Real Estate

All Eyes On The DOJ As Commission Calendar Rolls On: The Download

As key milestones approach, the DOJ’s upcoming opinion on the commission lawsuit settlement is already drawing both attention and criticism.

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Each week on The Download, Inman’s Christy Murdock takes a deeper look at the top-read stories of the week to give you what you’ll need to meet Monday head-on. This week: As key milestones approach, the DOJ’s upcoming opinion on the commission lawsuit settlement is already drawing both attention and criticism.

Just when you thought it was safe to go back in the water and that the commission lawsuit settlements were pretty much a done deal, the DOJ’s ongoing interest in the issue has sparked new concerns and additional angst for real estate professionals, proptech providers and MLSs.

In comments made by DOJ attorney Jessica Leal during a May 21 status hearing in the Nosalek commission case, Leal indicated the regulator would neither support nor oppose the NAR settlement agreement, which will lead to the implementation of sweeping rule changes this summer.

Leal added that the DOJ didn’t want to see offers of compensation being made “anywhere,” according to RISMedia. Leal said, “We believe offers of compensation should not be made anywhere, but certainly not on the MLS.”

As you continue to stay up to speed on the latest, here are a few upcoming dates to mark on your calendar:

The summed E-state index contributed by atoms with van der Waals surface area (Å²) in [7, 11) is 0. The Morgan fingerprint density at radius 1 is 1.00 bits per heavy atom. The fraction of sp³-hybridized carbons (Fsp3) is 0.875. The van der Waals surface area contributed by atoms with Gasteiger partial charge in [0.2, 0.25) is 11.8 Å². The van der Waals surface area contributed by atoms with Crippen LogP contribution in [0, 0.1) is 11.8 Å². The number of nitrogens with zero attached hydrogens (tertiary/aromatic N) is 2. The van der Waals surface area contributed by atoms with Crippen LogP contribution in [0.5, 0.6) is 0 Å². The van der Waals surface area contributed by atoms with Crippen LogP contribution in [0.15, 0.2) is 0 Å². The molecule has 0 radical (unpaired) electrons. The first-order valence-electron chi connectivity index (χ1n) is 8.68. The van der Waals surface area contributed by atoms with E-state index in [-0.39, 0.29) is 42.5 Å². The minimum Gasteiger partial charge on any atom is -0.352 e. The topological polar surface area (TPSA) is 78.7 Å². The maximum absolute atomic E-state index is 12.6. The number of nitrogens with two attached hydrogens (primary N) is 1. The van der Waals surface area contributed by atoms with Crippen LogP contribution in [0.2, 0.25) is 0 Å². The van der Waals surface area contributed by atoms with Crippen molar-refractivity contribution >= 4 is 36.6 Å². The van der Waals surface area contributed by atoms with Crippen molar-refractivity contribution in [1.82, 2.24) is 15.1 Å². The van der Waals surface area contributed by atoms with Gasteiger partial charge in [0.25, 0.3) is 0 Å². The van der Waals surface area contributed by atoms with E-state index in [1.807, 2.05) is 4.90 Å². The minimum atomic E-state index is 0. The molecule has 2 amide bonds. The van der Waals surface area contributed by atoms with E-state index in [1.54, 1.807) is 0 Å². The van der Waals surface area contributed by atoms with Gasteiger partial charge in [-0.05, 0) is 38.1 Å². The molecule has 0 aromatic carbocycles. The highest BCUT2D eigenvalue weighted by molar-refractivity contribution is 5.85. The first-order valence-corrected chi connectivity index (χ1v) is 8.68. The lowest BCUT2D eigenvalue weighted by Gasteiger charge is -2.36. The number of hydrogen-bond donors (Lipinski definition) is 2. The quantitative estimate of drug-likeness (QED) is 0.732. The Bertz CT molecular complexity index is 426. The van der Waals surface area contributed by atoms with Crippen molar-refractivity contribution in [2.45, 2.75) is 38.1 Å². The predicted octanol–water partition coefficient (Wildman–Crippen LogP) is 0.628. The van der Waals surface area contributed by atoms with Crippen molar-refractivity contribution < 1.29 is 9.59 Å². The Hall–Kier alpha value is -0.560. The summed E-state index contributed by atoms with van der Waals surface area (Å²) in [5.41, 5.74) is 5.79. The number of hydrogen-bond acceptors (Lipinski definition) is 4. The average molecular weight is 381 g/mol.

• June 18: Opt-in deadline for NAR settlement
  • June 20-21: DOJ expected to update its position on the NAR settlement and two other real estate issues
  • Aug. 17: MLS and buyer’s agent agreement rules to go into effect

Meanwhile, for those hoping that MLSs, tech companies, and individual brokers and agents would be able to develop workarounds, including posting commission information on websites or posting “seller contribution” info instead of commissions, there’s concern that the DOJ could view any information that’s shared anywhere verboten.

In a June 10 response to the DOJ’s statement of interest, MLS Property Information Network (MLS PIN) urged Judge Patti B. Saris of the U.S. District Court for the District of Massachusetts to reject the DOJ’s arguments against the settlement and approve the deal, saying that the federal agency’s proposed “total ban” on commission offers from sellers to buyer brokers — both on and off the MLS — itself violates antitrust law and the First Amendment’s free speech provision.

“MLS PIN cannot enter into an agreement to ban the publication of free-market compensation offers without offending the very antitrust principles DOJ claims to be protecting. To impose such a ban through a federal injunction would also suppress speech that is protected under the First Amendment.”

Moreover, MLS PIN contends that “an evaluation of the proposed class settlement does not require a mini-trial on fiercely disputed antitrust issues,” but rather whether the deal is “fair and reasonable to the class members.”

Let’s be real: The back and forth we’re seeing in the courts could go on for years with appeals and arguments on both sides. In the meantime, you’ve got clients to serve and a business to run. As always, our goal is to make sure you have the tools you need and expert insight from some of the best minds in the business to help you make sense of the slow-grinding gears of government and the judiciary.

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